Monsanto and other leading industry experts have said for years that glyphosate is proven safe, and has a less damaging impact on the environment than other commonly used chemicals.

Jerry Steiner, Monsanto's executive vice president of sustainability, reiterated that in a recent interview when questioned about the study.

"We are very confident in the long track record that glyphosate has. It has been very, very extensively studied," he said.

Of the more than two dozen top herbicides on the market, glyphosate is the most popular. In 2007, as much as 185 million pounds of glyphosate was used by U.S. farmers, double the amount used six years ago, according to Environmental Protection Agency (EPA) data.

http://www.huffingtonpost.com/2013/04/25/roundup-herbicide-health-issues-disease_n_3156575.html
 

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Discussion Starter · #5 ·
What's your point, Phonetool?

The more you can stay away from using chemicals, the better off you are.
It's an informational post with some recent studies about Roundup that some people may have not seen.

What I have noticed is lots of commercials promoting the use of this chemical.
 

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I have shared info like this with my husband so he understands about why I won't use this stuff and other chemicals around the livestock,dogs,our food,ourselves.
 

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I am seeing a lot more commercials for RoundUp than I used to! I think with all the negative ads and heightening a consumers awareness to the dangers of GMO's, Monsanto and RoundUp, they are trying to get their products out there more showing how great they are against weeds, etc.
 

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Discussion Starter · #9 ·




Got Weeds? Use Vinegar, Not Roundup

NEED PROOF THAT VINEGAR IS A WEED-TERMINATOR? Just look at the weeds growing along a pea-stone path in my Herb Garden. These were photographed yesterday afternoon, just moments before I sprayed them with cheap, undiluted, store-brand white vinegar. Here’s what all that greenery looked like this morning:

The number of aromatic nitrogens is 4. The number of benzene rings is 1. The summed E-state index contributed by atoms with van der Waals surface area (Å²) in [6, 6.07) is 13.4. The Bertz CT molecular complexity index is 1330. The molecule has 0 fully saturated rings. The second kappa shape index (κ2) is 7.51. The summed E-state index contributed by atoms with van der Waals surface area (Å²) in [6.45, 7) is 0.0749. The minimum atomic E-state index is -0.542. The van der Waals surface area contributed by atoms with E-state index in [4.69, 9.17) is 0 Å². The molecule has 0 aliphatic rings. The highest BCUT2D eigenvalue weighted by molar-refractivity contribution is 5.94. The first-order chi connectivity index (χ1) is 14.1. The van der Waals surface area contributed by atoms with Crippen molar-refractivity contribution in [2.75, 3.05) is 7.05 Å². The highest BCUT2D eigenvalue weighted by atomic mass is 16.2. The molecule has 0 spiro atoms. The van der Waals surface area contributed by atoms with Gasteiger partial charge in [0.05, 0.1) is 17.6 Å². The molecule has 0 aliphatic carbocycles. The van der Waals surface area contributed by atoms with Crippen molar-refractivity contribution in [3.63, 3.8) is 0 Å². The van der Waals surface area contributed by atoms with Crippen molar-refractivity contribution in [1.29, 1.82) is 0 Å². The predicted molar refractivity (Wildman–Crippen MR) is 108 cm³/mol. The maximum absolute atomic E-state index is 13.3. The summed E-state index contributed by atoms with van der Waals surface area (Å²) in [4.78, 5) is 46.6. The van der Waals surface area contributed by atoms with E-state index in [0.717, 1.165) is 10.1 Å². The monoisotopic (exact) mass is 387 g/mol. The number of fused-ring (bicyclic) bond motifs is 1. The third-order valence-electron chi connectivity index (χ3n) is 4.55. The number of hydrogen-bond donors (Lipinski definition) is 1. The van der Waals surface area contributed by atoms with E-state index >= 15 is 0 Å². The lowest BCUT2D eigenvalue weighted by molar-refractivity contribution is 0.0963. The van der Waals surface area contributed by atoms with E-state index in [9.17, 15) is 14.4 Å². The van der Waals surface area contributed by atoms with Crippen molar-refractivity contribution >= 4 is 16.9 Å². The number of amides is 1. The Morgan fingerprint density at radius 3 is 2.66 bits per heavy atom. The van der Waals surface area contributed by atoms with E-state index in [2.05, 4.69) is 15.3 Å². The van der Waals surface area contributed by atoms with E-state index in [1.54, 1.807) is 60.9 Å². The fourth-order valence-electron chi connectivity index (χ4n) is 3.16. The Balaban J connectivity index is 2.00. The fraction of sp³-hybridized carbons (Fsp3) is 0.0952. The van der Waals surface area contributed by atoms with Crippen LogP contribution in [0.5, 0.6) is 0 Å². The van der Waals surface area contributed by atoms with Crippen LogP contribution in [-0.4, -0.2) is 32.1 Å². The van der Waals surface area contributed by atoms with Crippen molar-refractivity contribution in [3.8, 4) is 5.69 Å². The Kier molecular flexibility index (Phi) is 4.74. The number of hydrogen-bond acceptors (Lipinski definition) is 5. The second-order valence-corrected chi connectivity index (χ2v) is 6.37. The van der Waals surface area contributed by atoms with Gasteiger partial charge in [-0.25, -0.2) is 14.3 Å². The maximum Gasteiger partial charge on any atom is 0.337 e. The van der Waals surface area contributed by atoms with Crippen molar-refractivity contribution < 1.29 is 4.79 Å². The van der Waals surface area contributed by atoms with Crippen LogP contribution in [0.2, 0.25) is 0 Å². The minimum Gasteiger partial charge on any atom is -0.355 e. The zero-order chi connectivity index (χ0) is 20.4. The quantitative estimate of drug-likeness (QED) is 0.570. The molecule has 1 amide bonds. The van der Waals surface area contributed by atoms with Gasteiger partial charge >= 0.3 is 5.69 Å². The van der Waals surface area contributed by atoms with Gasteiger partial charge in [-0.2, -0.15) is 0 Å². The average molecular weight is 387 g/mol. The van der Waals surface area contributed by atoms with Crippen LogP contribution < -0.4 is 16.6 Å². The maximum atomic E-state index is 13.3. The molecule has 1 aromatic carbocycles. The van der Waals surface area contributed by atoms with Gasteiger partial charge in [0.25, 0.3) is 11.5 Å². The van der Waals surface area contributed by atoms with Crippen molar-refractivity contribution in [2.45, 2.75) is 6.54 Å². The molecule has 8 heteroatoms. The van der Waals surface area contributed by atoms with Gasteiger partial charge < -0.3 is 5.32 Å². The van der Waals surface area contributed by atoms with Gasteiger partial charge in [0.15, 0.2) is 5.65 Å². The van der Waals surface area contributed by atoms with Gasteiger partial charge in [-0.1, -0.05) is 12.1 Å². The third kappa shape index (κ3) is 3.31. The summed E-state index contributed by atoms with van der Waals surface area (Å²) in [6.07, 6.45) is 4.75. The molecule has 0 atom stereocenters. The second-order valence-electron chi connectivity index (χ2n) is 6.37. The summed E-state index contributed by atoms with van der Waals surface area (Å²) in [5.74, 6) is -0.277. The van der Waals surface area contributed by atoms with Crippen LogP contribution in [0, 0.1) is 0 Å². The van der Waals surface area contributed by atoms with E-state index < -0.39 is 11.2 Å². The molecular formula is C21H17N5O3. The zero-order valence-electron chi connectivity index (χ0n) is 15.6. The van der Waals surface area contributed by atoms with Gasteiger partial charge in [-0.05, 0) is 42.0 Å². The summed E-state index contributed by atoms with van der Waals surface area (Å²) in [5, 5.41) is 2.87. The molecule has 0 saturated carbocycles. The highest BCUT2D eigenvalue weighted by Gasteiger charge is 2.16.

I’d say those weeds are deader than dead. And that’s why I use vinegar on the gravel paths, brick walk-ways, and blue-stone patio here at A Garden for the House. For me it has proven an effective, eco-friendly answer to Roundup.

And speaking of Roundup, this year Monsanto, the product’s evil manufacturer, agreed with the New York Attorney General’s office to discontinue their use of the terms “biodegradable†and “environmentally friendly†in ads promoting Roundup. Why? Because these terms were bald-faced lies. Roundup is neither biodegradable nor environmentally friendly.

The next time you want to murder your weeds, why douse them with something that will remain in the soil for who knows how long? Maybe you should reach for vinegar instead. Vinegar is cheap. It’s easy to use. I keep gallons of it in my garden shed.

How to Apply: You can use a watering can, a spray bottle or a pump-sprayer to apply vinegar. I use a pump-sprayer, because it is more efficient. Be sure to rinse your sprayer after use, or metal parts (if any) can corrode.

Make your application on a warm, sunny, calm (not windy) day. Vinegar is not selective; it can potentially harm plants you wish to keep, should you accidentally spray them. As I said earlier, I use vinegar on walkways, where grass and ornamental plants are not an issue.

Will vinegar kill every weed in every garden? That I can not say. I only know that it has kept my pathways free of unwanted growth.

Update: Many of you have asked if I dilute the vinegar with water. No, I do not. I pour it directly from jug to pump-sprayer.

Full article with pictures >> http://www.agardenforthehouse.com/2011/06/got-weeds-use-vinegar-not-roundup/

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I use vinegar on weeds in path ways and along pasture fencing. the reason is it works and after a good rain or watering you can re-plant the area and it isn't toxic to animals.
 

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yes it does kill the roots, but it doesn't kill seeds so you have to be vigilant with it. It also doesn't work well if there has been a recent rain you need at least 2 -3 days of hot dry weather for it to work properly. but for 2 dollars a gallon compared to 20 dollars a gallon. I can afford to be vigilant with vinegar.